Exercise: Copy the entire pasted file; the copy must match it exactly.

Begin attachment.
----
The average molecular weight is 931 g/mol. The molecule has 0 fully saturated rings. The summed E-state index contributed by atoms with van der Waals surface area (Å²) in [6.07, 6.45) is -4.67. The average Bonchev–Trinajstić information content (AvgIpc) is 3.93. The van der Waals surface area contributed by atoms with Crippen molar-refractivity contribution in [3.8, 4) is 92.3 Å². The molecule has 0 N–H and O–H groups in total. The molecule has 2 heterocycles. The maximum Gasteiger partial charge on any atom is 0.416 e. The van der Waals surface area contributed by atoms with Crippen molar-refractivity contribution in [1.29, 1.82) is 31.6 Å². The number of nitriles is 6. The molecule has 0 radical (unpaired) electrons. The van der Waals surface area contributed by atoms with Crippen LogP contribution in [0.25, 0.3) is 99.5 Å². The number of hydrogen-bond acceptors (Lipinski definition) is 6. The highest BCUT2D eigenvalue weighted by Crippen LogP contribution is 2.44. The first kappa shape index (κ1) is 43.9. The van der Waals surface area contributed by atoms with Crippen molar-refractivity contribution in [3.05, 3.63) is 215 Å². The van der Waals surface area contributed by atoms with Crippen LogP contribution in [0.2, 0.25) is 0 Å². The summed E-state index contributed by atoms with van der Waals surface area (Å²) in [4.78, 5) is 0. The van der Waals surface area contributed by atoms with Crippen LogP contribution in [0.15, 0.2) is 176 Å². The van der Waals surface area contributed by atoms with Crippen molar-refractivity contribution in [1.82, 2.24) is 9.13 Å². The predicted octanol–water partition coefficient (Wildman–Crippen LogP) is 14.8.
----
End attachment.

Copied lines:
The average molecular weight is 931 g/mol. The molecule has 0 fully saturated rings. The summed E-state index contributed by atoms with van der Waals surface area (Å²) in [6.07, 6.45) is -4.67. The average Bonchev–Trinajstić information content (AvgIpc) is 3.93. The van der Waals surface area contributed by atoms with Crippen molar-refractivity contribution in [3.8, 4) is 92.3 Å². The molecule has 0 N–H and O–H groups in total. The molecule has 2 heterocycles. The maximum Gasteiger partial charge on any atom is 0.416 e. The van der Waals surface area contributed by atoms with Crippen molar-refractivity contribution in [1.29, 1.82) is 31.6 Å². The number of nitriles is 6. The molecule has 0 radical (unpaired) electrons. The van der Waals surface area contributed by atoms with Crippen LogP contribution in [0.25, 0.3) is 99.5 Å². The number of hydrogen-bond acceptors (Lipinski definition) is 6. The highest BCUT2D eigenvalue weighted by Crippen LogP contribution is 2.44. The first kappa shape index (κ1) is 43.9. The van der Waals surface area contributed by atoms with Crippen molar-refractivity contribution in [3.05, 3.63) is 215 Å². The van der Waals surface area contributed by atoms with Crippen LogP contribution in [0.2, 0.25) is 0 Å². The summed E-state index contributed by atoms with van der Waals surface area (Å²) in [4.78, 5) is 0. The van der Waals surface area contributed by atoms with Crippen LogP contribution in [0.15, 0.2) is 176 Å². The van der Waals surface area contributed by atoms with Crippen molar-refractivity contribution in [1.82, 2.24) is 9.13 Å². The predicted octanol–water partition coefficient (Wildman–Crippen LogP) is 14.8.